One of the mistakes some anglers commit involves looking for bass in the fall in the same places they were in during the summer months. Bass that stayed close to certain weed beds will abandon these spots once the weeds begin to die. The reason for this is that dying weeds use up oxygen rather than release it, as algae moves in during the process. Most bass will vacate such a weed bed and head to a different part of the lake or pond.
Bass will stay where weeds survive and stay green until the beginning of the winter. However, the fish will not swim deep into the weeds as they did in the hot weather to avoid the sun. In the fall, bass around still-living weeds will stay on the outer fringe. Bass know to fatten up for the winter by eating heavily in the fall, and this is where they can find the easiest meals in small baitfish.
Early Autumn Wading
Before the cool nights and 60-degree days make going into a shallow river too dicey, wade into the water and catch both smallmouth and largemouth bass in the early fall. Night crawlers on a No. 6 hook rigged with a single large split shot to keep the bait down in the water should work. By walking in the midst of the river and casting into the shady areas near both shores, an angler will have chance after chance at bass. Large grubs hooked through the head and the rear so that they are in the shape of a ball will turn on smallmouth bass. Largemouths will be in the slowest-moving waters in these settings and gladly will take a night crawler.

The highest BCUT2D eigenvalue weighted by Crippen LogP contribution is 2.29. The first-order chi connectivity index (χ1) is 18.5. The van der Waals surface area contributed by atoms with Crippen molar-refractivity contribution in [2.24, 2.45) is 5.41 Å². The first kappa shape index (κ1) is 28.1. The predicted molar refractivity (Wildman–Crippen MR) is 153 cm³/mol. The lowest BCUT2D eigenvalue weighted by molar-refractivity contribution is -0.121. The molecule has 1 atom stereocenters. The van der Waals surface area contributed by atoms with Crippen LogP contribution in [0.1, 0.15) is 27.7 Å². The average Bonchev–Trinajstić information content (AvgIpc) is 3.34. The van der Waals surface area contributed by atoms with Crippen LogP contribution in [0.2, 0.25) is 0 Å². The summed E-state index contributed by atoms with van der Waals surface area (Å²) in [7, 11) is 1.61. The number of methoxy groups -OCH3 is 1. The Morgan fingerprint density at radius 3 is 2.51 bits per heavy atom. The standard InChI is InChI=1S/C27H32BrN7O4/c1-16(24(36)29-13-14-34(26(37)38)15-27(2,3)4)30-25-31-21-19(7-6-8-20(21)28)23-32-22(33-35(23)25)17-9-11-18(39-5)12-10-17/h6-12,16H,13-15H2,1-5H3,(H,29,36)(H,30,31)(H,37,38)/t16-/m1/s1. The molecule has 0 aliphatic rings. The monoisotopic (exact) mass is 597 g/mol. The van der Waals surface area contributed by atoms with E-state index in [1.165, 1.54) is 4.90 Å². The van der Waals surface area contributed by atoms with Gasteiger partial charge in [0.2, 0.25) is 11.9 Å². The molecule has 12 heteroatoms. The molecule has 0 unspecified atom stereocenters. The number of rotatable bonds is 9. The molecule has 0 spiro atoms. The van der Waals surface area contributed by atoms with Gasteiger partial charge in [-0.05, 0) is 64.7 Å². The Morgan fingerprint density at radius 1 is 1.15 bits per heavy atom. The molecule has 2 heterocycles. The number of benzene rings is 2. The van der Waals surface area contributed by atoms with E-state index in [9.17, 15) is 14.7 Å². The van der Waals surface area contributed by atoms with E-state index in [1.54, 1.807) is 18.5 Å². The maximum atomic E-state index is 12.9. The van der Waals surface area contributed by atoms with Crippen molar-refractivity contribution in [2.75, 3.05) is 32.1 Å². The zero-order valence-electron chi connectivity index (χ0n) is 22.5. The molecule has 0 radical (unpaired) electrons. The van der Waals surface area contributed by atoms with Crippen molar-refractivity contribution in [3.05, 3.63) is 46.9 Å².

The water temperature in New England drops in the fall, and this will directly influence where the angler will locate bass. Lily pads tend to grow in spots where the bottom of a pond or lake is darker. These areas in a body of water will absorb heat more readily and cause the water in the vicinity to be a little warmer. When the overall temperatures in a lake fall, these lily pad locations will attract bass to the warmer water. The angler can target them with fake plastic frogs and other slowly fished surface lures.
The same lures that work so well in the spring will also work once the fall weather comes and water temperatures cool. The warmest the water gets in a lake or pond is late summer, and when a few cold, fall nights roll in the water will begin to cool. Bass will feed heavily in the shallows, just as they did before spawning in the springtime. At this time, spinnerbaits and crankbaits work equally well.
Late Fall Tactics
As the fall months progress, the deeper water becomes the warmer water and the shallows will have few if any remaining bass in them. The bass will swim into deeper waters and start to display the lethargic behavior that characterizes them during the winter. Jigs and jigging spoons that can make their way into these depths may get a strike, as can a Carolina-rigged plastic worm.